British Airways snuck out an announcement to the Stock Exchange on New Years Eve. This is normally when companies bury bad news, knowing that the financial press will have forgotten about it when people are back at their desks, but this one is positive.
The airline announced that it has secured a £2.0 billion five year loan. For clarity, this money is ring-fenced for BA and is not for broader IAG purposes.
This is a soft loan which carries a UK Government guarantee.
Technically, it is a 5-year Export Development Guarantee Facility, partially underwritten by UK Export Finance. This means that it will be priced very low – how low depends on what percentage of the loan is covered.
British Airways will borrow the money as usual from a group of banks, but the Government is on the hook for the bulk of it if British Airways fails to make repayments.
Back in the days when I worked in Project & Export Finance you would typically find around 80% of the loan covered. This means that, if BA defaulted on the entire £2 billion, the Government would reimburse the banks £1.6 billion.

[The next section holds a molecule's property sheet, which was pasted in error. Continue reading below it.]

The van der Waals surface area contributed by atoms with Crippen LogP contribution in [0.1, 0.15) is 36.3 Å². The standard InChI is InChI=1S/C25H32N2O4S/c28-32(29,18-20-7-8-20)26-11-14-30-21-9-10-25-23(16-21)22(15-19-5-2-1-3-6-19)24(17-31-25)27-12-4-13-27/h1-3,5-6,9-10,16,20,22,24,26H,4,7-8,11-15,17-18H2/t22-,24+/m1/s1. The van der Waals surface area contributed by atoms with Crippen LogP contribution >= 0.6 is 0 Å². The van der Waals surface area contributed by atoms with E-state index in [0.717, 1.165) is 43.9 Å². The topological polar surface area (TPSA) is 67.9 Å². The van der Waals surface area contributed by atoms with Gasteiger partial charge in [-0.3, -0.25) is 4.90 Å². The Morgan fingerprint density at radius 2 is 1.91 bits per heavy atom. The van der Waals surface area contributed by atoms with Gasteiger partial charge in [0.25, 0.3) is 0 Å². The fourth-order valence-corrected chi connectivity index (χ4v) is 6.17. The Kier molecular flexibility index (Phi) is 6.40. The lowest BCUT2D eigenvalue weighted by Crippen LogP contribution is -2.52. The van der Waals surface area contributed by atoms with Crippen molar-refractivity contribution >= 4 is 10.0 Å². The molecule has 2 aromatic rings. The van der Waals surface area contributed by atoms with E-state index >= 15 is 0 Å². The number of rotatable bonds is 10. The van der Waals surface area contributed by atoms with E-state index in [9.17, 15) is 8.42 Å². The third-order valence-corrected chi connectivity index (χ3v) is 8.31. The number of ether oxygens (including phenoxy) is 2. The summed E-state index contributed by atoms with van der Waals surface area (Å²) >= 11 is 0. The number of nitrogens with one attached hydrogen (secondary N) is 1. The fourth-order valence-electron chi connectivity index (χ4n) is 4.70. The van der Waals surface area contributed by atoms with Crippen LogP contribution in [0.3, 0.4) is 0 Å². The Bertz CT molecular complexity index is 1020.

The airline has committed to restricting dividend payments to its Spanish parent, International Consolidated Airlines Group, whilst the loan is outstanding.
UK Export Finance is the UK’s export credit agency and “provides the Export Development Guarantee to support the working capital and capital expenditure needs of UK exporters that meet certain criteria”.
You may be wondering why British Airways, as a company which doesn’t “export” anything, qualifies for such a taxpayer guarantee.
Such guarantees exist because exporting is good for UK jobs and the balance of payments. Exporting can be risky, however, because of the difficulty of enforcing payment and banks may be unwilling to provide working capital.
These guarantees are usually given to companies such as Rolls-Royce who need, for example, to fund a contract to sell engines made in the UK to an overseas airline which has credit risks.
Cynics could see this as a way for the Government to quietly prop up the airline. British Airways will use the money to:
“enhance liquidity and provide British Airways with the operational and strategic flexibility to take advantage of a partial recovery in demand for air travel in 2021”
The broader International Airlines Group is currently sitting on €8 billion of cash and undrawn bank loans, before adding in this additional £2 billion. Further loans are currently under discussion.